A new survey published Wednesday in JAMA Dermatology reveals that most patients prefer their dermatologists to wear professional attire, specifically a white lab coat.

The researchers recruited the help of 255 patients who visited the University at Miami’s dermatology department. Before the patients saw their doctor, they were asked to view one of four picture sets at random that depicted either a white man, white woman, black man, or black woman. Each showed the same person dressed in four different ways: wearing a business suit, with a tie in the men’s case; a lab coat; surgical scrubs; and a casual Friday look. They then asked the participants which fictional dermatologist they’d want to treat them. In total, 73 percent preferred the one decked out in a lab coat, while a mere 2 percent opted for the casual Joe or Jane.

“Across wound care, surgical, and medical dermatology clinics, respondents largely preferred professional attire,” the authors wrote.

Patients shown a picture set of these fictional dermatologists overwhelmingly preferred the one in a lab coat. Fox et al, JAMA Dermatology

Though this lab coat preference held steady in most cases, there were subtle differences of opinion depending on who took the survey, which picture set they saw, and which treatment scenario they were asked about.

In particular, unemployed and nonwhite patients were less likely to prefer professional attire, while the opposite was true of participants who saw the picture sets of black male and female dermatologists. Forty-nine percent of people who were asked which dermatologist they’d prefer during an emergency situation picked the one in scrubs and 47 percent picked the lab-coated one. After controlling for race, patients visiting the surgery clinic in particular were more likely to prefer scrubs, but the lab coat was the top choice overall.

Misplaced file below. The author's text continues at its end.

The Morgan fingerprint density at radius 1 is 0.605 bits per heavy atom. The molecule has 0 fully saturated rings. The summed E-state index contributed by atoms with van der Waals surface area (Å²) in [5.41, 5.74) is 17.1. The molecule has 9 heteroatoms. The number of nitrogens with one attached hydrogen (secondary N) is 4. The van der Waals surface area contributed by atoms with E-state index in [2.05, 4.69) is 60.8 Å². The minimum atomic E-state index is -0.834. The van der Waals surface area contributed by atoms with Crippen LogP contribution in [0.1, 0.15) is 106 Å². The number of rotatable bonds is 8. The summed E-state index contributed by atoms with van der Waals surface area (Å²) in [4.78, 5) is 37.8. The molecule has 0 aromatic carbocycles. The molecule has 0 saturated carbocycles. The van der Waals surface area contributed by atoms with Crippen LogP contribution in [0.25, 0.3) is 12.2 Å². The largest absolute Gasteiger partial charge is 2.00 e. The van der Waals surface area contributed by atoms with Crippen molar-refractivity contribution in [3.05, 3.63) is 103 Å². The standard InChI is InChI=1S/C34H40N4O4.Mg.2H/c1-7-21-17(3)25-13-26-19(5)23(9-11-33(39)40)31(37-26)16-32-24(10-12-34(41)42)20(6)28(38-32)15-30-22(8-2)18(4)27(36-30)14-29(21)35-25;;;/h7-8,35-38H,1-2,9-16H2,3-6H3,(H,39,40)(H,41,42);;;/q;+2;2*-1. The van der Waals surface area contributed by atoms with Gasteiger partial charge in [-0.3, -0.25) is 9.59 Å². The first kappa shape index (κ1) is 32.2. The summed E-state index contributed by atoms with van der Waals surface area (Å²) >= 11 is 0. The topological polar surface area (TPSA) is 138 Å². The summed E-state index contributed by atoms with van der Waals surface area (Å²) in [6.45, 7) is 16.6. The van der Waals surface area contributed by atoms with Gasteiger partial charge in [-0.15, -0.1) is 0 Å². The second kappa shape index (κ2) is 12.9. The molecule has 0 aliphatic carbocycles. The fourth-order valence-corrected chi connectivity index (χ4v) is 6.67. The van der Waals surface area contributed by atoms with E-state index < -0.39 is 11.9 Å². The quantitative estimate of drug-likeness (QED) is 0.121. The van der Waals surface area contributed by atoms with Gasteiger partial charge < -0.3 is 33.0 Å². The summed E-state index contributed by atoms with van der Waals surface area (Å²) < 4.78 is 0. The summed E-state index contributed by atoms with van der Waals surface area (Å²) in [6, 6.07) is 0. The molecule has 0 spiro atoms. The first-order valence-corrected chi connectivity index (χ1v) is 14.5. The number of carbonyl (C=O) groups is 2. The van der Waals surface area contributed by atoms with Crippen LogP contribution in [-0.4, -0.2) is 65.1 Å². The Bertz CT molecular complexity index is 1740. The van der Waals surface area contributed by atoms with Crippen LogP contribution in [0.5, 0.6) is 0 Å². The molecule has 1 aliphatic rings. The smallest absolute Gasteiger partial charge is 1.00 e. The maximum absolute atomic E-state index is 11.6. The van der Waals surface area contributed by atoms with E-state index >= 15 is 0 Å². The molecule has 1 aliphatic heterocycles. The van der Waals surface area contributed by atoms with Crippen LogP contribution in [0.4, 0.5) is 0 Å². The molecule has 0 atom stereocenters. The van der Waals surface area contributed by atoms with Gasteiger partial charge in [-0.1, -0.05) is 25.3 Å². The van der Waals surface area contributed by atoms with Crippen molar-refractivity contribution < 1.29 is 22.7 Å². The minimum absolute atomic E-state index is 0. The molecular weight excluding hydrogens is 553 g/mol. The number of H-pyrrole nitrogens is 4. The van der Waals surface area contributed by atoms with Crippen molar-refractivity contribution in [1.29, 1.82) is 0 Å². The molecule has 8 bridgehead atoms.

“This suggests in surgical and emergency dermatologic settings, patients prefer either professional or surgical attire,” the authors wrote. “Perhaps patients associate physicians wearing scrubs with emergency situations based on their own observations in emergency departments or what they have seen on television.”

Amazing as it might seem, there’s been more than one study looking at how a doctor’s clothing choices might affect patients. The current study’s findings largely line up with these previous efforts, though the variations indicate that other factors like geography and cultural background may also play a role in shaping opinion, the authors said.

Interestingly enough, the participants often went out of their way to let the survey takers know that they would never judge their dermatologist by what they were wearing, only by their actual knowledge and skill. While the authors were polite enough to consider that their volunteers were being earnest, they noted their results said otherwise. “We found that respondents consistently believed that the physician wearing professional attire would be more knowledgeable and competent that [sic] the physician wearing the other types of attire, and would have superior diagnostic and treatment abilities.”

In other words, it seems that physical first impressions are just as important in medicine as they are in dating.

Source: Fox J, Prado G, Baquerizo Nole K, et al. Patient Preference in Dermatologist Attire in the Medical, Surgical, and Wound Care Settings. JAMA Dermatology. 2016.